“Humans were made to help others and when we do help others or help them to do something—we are doing what we were designed for. We perform our function.”Marcus Aurelius, Meditations
At one point, the nurse in our room joked that my wife should clock in. She had gotten out of bed to help reset a respiratory monitor that was attached to our newborn son. Ashley and the other nurse began talking shop, rattling off words that were too difficult for me to pronounce—much less spell in my notes.
By now, the entire staff at the birthing center knew Ashley was a NICU nurse—meaning she takes care of very sick babies. I hear stories about her job in the Neonatal Intensive Care Unit, one of 3 in our area, but it’s difficult as an outsider to contextualize. I’ve seen examples online of the futuristic issolettes and the tiny helpless babies—tangled in a life preserving net of sensors & cords—breathing and feeding tubes.
But that all seems so far away and foreign to me.
The closest I ever came to truly understanding what she does, was when we visited a former patient who had recently been discharged. Ashley provided care for this little boy over several months, forming a unique bond with the infant & his family. Watching her hold him and interact with his parents made me see her in a completely different way. It’s the same way I looked at her as she adjusted the respiratory machine, and began asking the labor nurse questions.
“Are the results back from the blood work?” she asked. The nurse pulled up the report on the computer, and I thought back to when Miles was born. Just after giving birth, the Dr. informed Ashley that she had teared. “What level is it?” she asked, holding a flush wet baby. “It’s a level two.” the Dr. replied and began making stitches. Ashley winced and said, “Oh, so it’s not that bad”.
The beeping of the monitor filled our room with a sort of Resident Evil endgame urgency that pulsated along with my headache. The lack of sleep & caffeine were starting to poke their scary heads out from under the park bench dad bed. I searched my bag for a travel sized pack of ibuprofen, realizing Ashley hadn’t taken so much as a single pill our entire stay.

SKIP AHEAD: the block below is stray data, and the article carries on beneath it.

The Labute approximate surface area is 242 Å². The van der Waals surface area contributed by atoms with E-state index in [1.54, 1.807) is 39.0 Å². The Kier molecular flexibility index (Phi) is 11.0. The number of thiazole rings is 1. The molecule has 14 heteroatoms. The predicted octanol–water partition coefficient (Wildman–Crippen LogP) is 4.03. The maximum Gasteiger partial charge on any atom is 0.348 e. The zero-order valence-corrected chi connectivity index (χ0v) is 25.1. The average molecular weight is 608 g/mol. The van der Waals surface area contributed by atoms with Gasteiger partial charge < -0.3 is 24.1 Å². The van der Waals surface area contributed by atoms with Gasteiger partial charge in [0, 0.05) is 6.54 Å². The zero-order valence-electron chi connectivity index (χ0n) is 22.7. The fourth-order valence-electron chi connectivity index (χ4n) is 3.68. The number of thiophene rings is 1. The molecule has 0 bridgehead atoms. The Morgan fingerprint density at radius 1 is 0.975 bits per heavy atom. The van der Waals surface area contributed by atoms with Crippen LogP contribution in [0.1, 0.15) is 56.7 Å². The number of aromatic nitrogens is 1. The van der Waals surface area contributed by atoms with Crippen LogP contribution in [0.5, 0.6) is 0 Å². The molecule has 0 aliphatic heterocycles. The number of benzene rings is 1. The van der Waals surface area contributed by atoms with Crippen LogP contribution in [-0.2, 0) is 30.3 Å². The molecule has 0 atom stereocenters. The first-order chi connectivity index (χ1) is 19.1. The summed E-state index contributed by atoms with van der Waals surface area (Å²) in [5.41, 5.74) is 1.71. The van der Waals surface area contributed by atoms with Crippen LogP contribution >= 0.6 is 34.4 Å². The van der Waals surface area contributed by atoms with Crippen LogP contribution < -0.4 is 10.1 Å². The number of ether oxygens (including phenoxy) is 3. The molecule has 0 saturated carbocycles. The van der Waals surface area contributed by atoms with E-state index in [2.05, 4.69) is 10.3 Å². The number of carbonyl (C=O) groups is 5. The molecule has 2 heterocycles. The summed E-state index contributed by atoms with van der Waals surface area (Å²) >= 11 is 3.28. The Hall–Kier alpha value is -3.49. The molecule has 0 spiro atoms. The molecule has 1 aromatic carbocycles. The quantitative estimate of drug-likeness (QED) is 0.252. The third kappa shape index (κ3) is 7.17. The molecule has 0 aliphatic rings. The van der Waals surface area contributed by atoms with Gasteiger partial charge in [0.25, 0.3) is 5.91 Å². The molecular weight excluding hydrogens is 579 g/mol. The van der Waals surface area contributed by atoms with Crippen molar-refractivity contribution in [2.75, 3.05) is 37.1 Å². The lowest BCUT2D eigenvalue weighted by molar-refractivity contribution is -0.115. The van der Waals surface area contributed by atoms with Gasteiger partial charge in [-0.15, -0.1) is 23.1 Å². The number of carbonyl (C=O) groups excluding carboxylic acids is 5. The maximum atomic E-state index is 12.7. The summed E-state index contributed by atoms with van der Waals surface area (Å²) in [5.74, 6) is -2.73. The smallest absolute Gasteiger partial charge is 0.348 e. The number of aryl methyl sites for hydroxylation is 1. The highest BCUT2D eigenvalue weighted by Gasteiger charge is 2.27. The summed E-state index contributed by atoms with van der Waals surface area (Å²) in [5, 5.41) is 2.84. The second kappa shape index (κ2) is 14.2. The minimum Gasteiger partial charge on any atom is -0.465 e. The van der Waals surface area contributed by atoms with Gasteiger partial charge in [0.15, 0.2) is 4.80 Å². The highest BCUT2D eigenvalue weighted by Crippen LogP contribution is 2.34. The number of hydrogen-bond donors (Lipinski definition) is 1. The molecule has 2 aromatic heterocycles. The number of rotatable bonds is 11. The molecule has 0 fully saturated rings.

Just two days earlier—I watched her body contort like the exorcist—her face wrenched in an animalistic way I had never seen before. This unimaginable pain that molded itself onto her face, suddenly fell to the floor like a death mask. In its place was the complete and total opposite of suffering & pain—pure gladness & joy. Evidently, seeing our son’s face for the first time was all the pain relief she needed.
“To love is to suffer, there can be no love otherwise.”Dostoevsky
We took a risk by having Miles at a smaller community hospital. Had something gone wrong, Miles would have been transported to the NICU—the same one where Ashley works. Ironically, she would have had to stay behind as a patient. This was one of our fears. But we traded easy access to the NICU for the more natural birthing experience & personalized care of a smaller hospital. That first night, we were the only patients on the 5 bed unit. After what seemed like days of sleeplessness, a nurse gently knocked on our door and offered to watch Miles while we slept.